Did you know that most students lose two months of math skills every summer, and low-income children typically lose another two to three months of reading skills? That’s according to the National Summer Learning Association, which has studied summer’s impact on education.
Summer can be a time when learning lags because kids aren’t in the classroom regularly.
Here’s how camp can help children and teens retain the knowledge and skills they need for school over the summer break:
Campers are learning and experimenting when they are doing activities in STEM (science, technology, engineering and math), arts and crafts, cooking, archery, and more. They are practicing following directions, and using problem solving and critical thinking skills.
Camp challenges kids to try new things and discover their talents and interests, which could even carry over to the new school year. Perhaps there’s a club or sport that they were considering. Camp can give them that extra push to go for it.
Campers can feel proud of themselves when they learn a new skill or are recognized by peers or counselors. Camp can help kids become more comfortable socializing with other kids and adults. Whether it’s day or overnight, camp can also give them the confidence to be on their own for an extended time, just like school does. When they’re more confident, kids will be motivated to use their abilities to reach their goals.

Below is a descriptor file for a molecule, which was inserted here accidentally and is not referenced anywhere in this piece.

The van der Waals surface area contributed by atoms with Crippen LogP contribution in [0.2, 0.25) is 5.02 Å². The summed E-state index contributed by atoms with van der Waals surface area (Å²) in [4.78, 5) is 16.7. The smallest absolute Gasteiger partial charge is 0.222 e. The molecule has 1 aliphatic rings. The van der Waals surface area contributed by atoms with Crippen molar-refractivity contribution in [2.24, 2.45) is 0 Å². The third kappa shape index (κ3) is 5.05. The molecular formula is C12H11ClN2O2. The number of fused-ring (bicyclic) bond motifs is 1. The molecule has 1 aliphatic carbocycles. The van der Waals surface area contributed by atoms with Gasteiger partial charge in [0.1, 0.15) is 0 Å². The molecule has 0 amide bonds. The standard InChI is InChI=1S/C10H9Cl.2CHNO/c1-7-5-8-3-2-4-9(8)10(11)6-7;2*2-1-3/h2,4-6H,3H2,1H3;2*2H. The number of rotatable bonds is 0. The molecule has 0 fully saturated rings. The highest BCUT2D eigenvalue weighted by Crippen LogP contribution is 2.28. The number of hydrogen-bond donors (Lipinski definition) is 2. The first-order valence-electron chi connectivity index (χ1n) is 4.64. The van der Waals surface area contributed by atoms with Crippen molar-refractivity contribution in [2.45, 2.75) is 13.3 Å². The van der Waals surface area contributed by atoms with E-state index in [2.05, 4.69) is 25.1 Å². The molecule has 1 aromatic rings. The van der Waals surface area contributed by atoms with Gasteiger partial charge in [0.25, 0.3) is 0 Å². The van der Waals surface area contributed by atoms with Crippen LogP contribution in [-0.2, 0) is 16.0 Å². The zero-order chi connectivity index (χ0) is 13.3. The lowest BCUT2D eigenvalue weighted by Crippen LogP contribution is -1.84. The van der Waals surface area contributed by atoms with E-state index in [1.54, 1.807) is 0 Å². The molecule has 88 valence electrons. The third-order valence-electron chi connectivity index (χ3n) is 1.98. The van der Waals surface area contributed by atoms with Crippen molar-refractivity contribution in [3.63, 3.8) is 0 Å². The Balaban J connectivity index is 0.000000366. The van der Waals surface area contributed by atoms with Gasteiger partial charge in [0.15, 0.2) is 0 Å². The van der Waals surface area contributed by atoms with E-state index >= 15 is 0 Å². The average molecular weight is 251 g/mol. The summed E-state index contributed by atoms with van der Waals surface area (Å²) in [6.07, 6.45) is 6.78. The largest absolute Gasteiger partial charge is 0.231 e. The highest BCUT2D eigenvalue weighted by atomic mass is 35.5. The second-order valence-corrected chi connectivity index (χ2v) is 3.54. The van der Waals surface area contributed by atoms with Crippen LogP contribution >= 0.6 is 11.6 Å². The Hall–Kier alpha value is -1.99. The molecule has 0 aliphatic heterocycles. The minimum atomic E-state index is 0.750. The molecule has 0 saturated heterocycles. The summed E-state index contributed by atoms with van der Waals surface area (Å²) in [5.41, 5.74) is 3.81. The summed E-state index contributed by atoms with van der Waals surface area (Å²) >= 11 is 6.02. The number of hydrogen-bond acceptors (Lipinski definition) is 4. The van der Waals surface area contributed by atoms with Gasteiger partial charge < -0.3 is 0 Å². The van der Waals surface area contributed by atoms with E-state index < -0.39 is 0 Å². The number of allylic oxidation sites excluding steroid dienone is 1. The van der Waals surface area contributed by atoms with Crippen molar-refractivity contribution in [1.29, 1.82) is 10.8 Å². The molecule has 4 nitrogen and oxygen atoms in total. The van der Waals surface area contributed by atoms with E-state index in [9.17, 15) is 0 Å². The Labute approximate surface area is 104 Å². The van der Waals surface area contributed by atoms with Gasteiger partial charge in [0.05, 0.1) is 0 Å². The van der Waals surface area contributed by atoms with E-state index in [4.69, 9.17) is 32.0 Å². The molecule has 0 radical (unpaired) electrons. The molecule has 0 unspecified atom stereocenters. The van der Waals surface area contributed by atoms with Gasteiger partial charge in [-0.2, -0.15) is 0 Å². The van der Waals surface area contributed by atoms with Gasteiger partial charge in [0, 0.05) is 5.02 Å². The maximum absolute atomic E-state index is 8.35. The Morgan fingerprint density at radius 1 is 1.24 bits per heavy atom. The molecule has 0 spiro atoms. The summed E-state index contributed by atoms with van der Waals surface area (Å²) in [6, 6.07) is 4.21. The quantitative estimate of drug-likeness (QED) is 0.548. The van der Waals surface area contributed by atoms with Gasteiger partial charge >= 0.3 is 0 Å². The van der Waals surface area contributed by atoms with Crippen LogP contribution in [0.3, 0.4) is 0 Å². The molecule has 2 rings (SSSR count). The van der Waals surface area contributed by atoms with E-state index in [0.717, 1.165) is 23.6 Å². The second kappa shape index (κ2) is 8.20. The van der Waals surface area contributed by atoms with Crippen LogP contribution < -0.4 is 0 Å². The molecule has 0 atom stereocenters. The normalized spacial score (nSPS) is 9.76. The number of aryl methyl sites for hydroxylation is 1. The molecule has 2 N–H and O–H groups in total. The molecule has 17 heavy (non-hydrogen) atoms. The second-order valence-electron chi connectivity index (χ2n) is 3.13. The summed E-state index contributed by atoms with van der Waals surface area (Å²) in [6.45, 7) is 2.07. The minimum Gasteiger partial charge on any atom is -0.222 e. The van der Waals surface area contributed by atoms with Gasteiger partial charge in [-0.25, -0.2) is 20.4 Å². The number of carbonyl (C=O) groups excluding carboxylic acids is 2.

Campers work together to solve problems and overcome challenges, whether they’re on the sports field, hiking through the woods, or putting on a show. They’re learning good sportsmanship, cooperation, and how to be kind to others.
Time away from screens
The more time kids spend in front of screens, the less time they have to be active, exercise their minds, and practice what they learned in school. Too much screen time can have a negative effect on a child’s school performance and their ability to interact with other people. Camp gets kids away from the TV, phone or tablet and engages them in activities that boost knowledge and social interaction.
Healthy eating, too
Not only does summer pose a risk to kids’ academic skills but it can also be dangerous for many kids who rely on the schools to provide healthy breakfasts and lunches. Organizations like the YMCA give families access to nutritious meals and snacks through day and overnight camps.
South Mountain YMCA
13 Jefferson Avenue
Maplewood, NJ 07040